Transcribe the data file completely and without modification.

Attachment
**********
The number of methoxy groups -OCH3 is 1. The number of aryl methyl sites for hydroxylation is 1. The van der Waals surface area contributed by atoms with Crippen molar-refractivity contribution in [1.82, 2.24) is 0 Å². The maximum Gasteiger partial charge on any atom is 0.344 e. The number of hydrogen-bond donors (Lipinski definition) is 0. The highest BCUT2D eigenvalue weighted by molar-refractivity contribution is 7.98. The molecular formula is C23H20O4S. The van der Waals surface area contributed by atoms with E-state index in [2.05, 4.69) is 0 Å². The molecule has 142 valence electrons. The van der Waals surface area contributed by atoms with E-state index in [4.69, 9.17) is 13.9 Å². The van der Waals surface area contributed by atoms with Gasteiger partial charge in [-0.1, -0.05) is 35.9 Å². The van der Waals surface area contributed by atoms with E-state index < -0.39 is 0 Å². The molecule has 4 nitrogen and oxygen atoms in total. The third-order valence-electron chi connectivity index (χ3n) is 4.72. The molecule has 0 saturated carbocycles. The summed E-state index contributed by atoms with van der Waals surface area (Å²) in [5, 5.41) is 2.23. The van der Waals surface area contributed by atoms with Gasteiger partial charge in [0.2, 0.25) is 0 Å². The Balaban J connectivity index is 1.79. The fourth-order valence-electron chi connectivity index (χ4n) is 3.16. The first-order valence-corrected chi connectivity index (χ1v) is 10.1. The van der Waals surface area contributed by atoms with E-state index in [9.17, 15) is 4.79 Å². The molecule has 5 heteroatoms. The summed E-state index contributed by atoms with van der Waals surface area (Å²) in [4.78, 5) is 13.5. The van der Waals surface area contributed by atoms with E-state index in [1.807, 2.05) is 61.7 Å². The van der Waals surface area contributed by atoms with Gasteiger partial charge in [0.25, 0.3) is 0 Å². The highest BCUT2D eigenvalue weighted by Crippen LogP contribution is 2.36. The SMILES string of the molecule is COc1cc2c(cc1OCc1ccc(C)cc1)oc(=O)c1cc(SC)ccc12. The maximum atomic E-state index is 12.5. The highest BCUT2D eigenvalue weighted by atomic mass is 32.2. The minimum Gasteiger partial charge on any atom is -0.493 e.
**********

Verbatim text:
The number of methoxy groups -OCH3 is 1. The number of aryl methyl sites for hydroxylation is 1. The van der Waals surface area contributed by atoms with Crippen molar-refractivity contribution in [1.82, 2.24) is 0 Å². The maximum Gasteiger partial charge on any atom is 0.344 e. The number of hydrogen-bond donors (Lipinski definition) is 0. The highest BCUT2D eigenvalue weighted by molar-refractivity contribution is 7.98. The molecular formula is C23H20O4S. The van der Waals surface area contributed by atoms with E-state index in [2.05, 4.69) is 0 Å². The molecule has 142 valence electrons. The van der Waals surface area contributed by atoms with E-state index in [4.69, 9.17) is 13.9 Å². The van der Waals surface area contributed by atoms with Gasteiger partial charge in [-0.1, -0.05) is 35.9 Å². The van der Waals surface area contributed by atoms with E-state index < -0.39 is 0 Å². The molecule has 4 nitrogen and oxygen atoms in total. The third-order valence-electron chi connectivity index (χ3n) is 4.72. The molecule has 0 saturated carbocycles. The summed E-state index contributed by atoms with van der Waals surface area (Å²) in [5, 5.41) is 2.23. The van der Waals surface area contributed by atoms with Gasteiger partial charge in [0.2, 0.25) is 0 Å². The Balaban J connectivity index is 1.79. The fourth-order valence-electron chi connectivity index (χ4n) is 3.16. The first-order valence-corrected chi connectivity index (χ1v) is 10.1. The van der Waals surface area contributed by atoms with E-state index in [9.17, 15) is 4.79 Å². The molecule has 5 heteroatoms. The summed E-state index contributed by atoms with van der Waals surface area (Å²) in [4.78, 5) is 13.5. The van der Waals surface area contributed by atoms with E-state index in [1.807, 2.05) is 61.7 Å². The van der Waals surface area contributed by atoms with Gasteiger partial charge in [0.25, 0.3) is 0 Å². The highest BCUT2D eigenvalue weighted by Crippen LogP contribution is 2.36. The SMILES string of the molecule is COc1cc2c(cc1OCc1ccc(C)cc1)oc(=O)c1cc(SC)ccc12. The maximum atomic E-state index is 12.5. The highest BCUT2D eigenvalue weighted by atomic mass is 32.2. The minimum Gasteiger partial charge on any atom is -0.493 e.